Pre-eclampsia occurs after the 20th week of pregnancy. It is caused by high blood pressure and abnormally high levels of protein in the mother’s urine.

This is a serious condition which affects both the unborn baby and the mother and can only be ‘cured’ by inducing delivery of the baby.

Pre-eclampsia is used as an umbrella term to encompass a range of symptoms. It affects 1 in 5 women during pregnancy who have high blood pressure.

(Source: Patient UK)

Causes of pre-eclampsia

There are several causes which include:

  • High blood pressure (often the main cause)
  • Kidney problems
  • Liver problems
  • Obesity
  • Migraine
  • Age (at higher risk if under 20 or over 40)
  • Vitamin deficiency
  • Diabetes
  • Autoimmune system disorder, e.g. lupus
  • Problems with the placenta, e.g. is not fully implanted in the womb
  • Pregnant with multiple babies (e.g. twins)

If a woman has experienced pre-eclampsia in a previous pregnancy then she is at high risk of doing so again.

Symptoms of pre-eclampsia

The two main symptoms are:

  • High blood pressure
  • High levels of protein in the urine

These are the early warning signs of pre-eclampsia.

This condition becomes progressively worse which results in the following symptoms:

  • Severe pain in the upper abdomen
  • Severe headaches
  • Fluid retention which also causes weight gain
  • Vomiting
  • Blurred vision
  • A general feeling of being unwell

These symptoms can be mistaken for other medical conditions such as gallbladder disease or chronic kidney disease so it is important to obtain an accurate diagnosis.

Risk to the unborn baby

Pre-eclampsia is dangerous for the mother but is equally problematic for the unborn baby. It can cause low birth weight which means that the unborn baby is slower to develop than normal.

The reason for this is that blood supply is restricted through the placenta which means that the baby does not receive enough nutrients and oxygen which are vital for its development.

The medical term for this is ‘intra-uterine growth restriction’.

Pre-eclampsia can be detected during a routine ante-natal appointment. If it is present then action will be taken which includes regular urine and blood pressure tests.

Complications of pre-eclampsia

If pre-eclampsia is not treated or monitored then complications will develop. These are extremely serious and can be fatal for either the mother or baby.

They include:

  • Seizures known as ‘eclampsia’ (it is important not to confuse the two). These are convulsions which cause fits and a loss of consciousness.
  • HELLP syndrome: a blood clotting and liver disorder which is as serious as pre-eclampsia.
  • Kidney failure: unable to filter waste products from the blood
  • Liver failure: unable to remove toxins or produce bile
  • Cerebral haemorrhage: the common name for this is a stroke
  • Pulmonary oedema: build up of fluid in your lungs

There is also the risk of developing chronic high blood pressure. Some women find that they develop high blood pressure during their pregnancy but this usually disappears several weeks after birth.

But, other women find that they develop high blood pressure later on in life which may be due to pre-eclampsia.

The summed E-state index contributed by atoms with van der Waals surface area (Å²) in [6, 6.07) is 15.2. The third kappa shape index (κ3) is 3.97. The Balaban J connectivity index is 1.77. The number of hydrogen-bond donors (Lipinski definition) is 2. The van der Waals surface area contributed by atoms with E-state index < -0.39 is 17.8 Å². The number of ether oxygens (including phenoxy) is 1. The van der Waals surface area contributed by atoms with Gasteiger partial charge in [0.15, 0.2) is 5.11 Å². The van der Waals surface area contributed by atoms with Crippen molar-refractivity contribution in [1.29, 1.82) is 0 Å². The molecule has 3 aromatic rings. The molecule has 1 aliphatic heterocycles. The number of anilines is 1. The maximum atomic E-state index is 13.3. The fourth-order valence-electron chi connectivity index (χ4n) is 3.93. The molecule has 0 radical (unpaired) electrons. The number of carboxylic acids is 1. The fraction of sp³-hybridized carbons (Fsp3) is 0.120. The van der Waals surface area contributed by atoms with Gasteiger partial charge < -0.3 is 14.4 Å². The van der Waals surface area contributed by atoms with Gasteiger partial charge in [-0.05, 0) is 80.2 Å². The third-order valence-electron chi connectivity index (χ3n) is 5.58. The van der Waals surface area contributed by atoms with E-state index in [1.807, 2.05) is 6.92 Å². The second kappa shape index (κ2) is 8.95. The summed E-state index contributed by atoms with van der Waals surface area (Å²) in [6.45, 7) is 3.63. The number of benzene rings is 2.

Treatment for pre-eclampsia

The only treatment for this condition is delivery of the baby. But treatment will also involve reducing the woman’s high blood pressure until the baby has been delivered.

If you are diagnosed with pre-eclampsia then you will be referred for tests and monitored carefully throughout the rest of your pregnancy.

If you have severe symptoms of pre-eclampsia then you will be admitted to hospital. Once there you and your baby will be monitored using the following methods:

  • Ultrasound scans
  • Blood pressure checks
  • Urine samples
  • Blood tests

The treatment will include bed rest and high blood pressure medication such as a calcium channel blocker to help lower it.

You may be given anticonvulsant medication and/or an injection of magnesium sulphate to prevent the risk of seizures due to eclampsia.

If your condition is serious enough then your baby will be delivered as soon as possible although this may result in a premature birth. There are risks doing this but these are far outweighed by the complications of severe pre-eclampsia.

Can pre-eclampsia be prevented?

No but it can monitored very carefully if detected early enough. This is why it is important to attend all your ante-natal appointments as any problems such as this will be found.

An ante-natal appointment will involve taking your blood pressure and a sample of urine which is useful for detecting this condition. If you have signs of pre-eclampsia then your midwife will take a keen interest in these and arrange for you to be monitored during the rest of your pregnancy.

You will also be given medication to lower your high blood pressure and advice about a few lifestyle changes. These will include reducing your salt intake, staying physically active as much as possible and avoiding alcohol.

Pre-eclampsia occurs during pregnancy, often as a result of pre-existing high blood pressure -known as ‘primary hypertension’. This means that the mother has high blood pressure before she became pregnant.

But there are cases where the mother suddenly develops high blood pressure during her pregnancy. This is known as ‘gestational hypertension’ which is discussed further in the next section.

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